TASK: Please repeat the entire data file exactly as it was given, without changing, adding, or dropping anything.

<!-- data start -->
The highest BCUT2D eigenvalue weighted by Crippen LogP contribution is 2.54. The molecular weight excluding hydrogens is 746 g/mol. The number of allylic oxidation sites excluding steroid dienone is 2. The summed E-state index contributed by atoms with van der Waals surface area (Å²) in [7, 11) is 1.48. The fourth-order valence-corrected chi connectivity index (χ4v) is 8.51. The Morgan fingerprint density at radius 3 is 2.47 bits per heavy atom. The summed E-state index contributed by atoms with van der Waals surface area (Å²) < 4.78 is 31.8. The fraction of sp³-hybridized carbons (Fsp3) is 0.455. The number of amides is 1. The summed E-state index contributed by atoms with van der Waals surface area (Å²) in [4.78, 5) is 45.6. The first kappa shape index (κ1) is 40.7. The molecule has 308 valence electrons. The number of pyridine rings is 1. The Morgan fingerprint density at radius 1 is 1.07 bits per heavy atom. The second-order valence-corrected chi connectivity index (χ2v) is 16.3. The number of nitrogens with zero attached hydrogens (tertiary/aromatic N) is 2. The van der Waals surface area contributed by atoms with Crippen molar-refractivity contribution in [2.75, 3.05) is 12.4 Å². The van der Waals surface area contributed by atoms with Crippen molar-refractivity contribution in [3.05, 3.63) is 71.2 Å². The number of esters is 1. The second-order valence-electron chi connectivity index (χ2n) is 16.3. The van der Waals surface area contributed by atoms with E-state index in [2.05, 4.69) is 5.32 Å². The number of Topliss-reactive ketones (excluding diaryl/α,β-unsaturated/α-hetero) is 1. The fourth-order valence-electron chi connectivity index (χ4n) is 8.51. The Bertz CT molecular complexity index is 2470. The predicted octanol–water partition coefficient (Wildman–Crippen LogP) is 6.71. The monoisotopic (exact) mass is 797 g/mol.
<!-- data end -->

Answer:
The highest BCUT2D eigenvalue weighted by Crippen LogP contribution is 2.54. The molecular weight excluding hydrogens is 746 g/mol. The number of allylic oxidation sites excluding steroid dienone is 2. The summed E-state index contributed by atoms with van der Waals surface area (Å²) in [7, 11) is 1.48. The fourth-order valence-corrected chi connectivity index (χ4v) is 8.51. The Morgan fingerprint density at radius 3 is 2.47 bits per heavy atom. The summed E-state index contributed by atoms with van der Waals surface area (Å²) < 4.78 is 31.8. The fraction of sp³-hybridized carbons (Fsp3) is 0.455. The number of amides is 1. The summed E-state index contributed by atoms with van der Waals surface area (Å²) in [4.78, 5) is 45.6. The first kappa shape index (κ1) is 40.7. The molecule has 308 valence electrons. The number of pyridine rings is 1. The Morgan fingerprint density at radius 1 is 1.07 bits per heavy atom. The second-order valence-corrected chi connectivity index (χ2v) is 16.3. The number of nitrogens with zero attached hydrogens (tertiary/aromatic N) is 2. The van der Waals surface area contributed by atoms with Crippen molar-refractivity contribution in [2.75, 3.05) is 12.4 Å². The van der Waals surface area contributed by atoms with Crippen molar-refractivity contribution in [3.05, 3.63) is 71.2 Å². The number of esters is 1. The second-order valence-electron chi connectivity index (χ2n) is 16.3. The van der Waals surface area contributed by atoms with E-state index in [2.05, 4.69) is 5.32 Å². The number of Topliss-reactive ketones (excluding diaryl/α,β-unsaturated/α-hetero) is 1. The fourth-order valence-electron chi connectivity index (χ4n) is 8.51. The Bertz CT molecular complexity index is 2470. The predicted octanol–water partition coefficient (Wildman–Crippen LogP) is 6.71. The monoisotopic (exact) mass is 797 g/mol.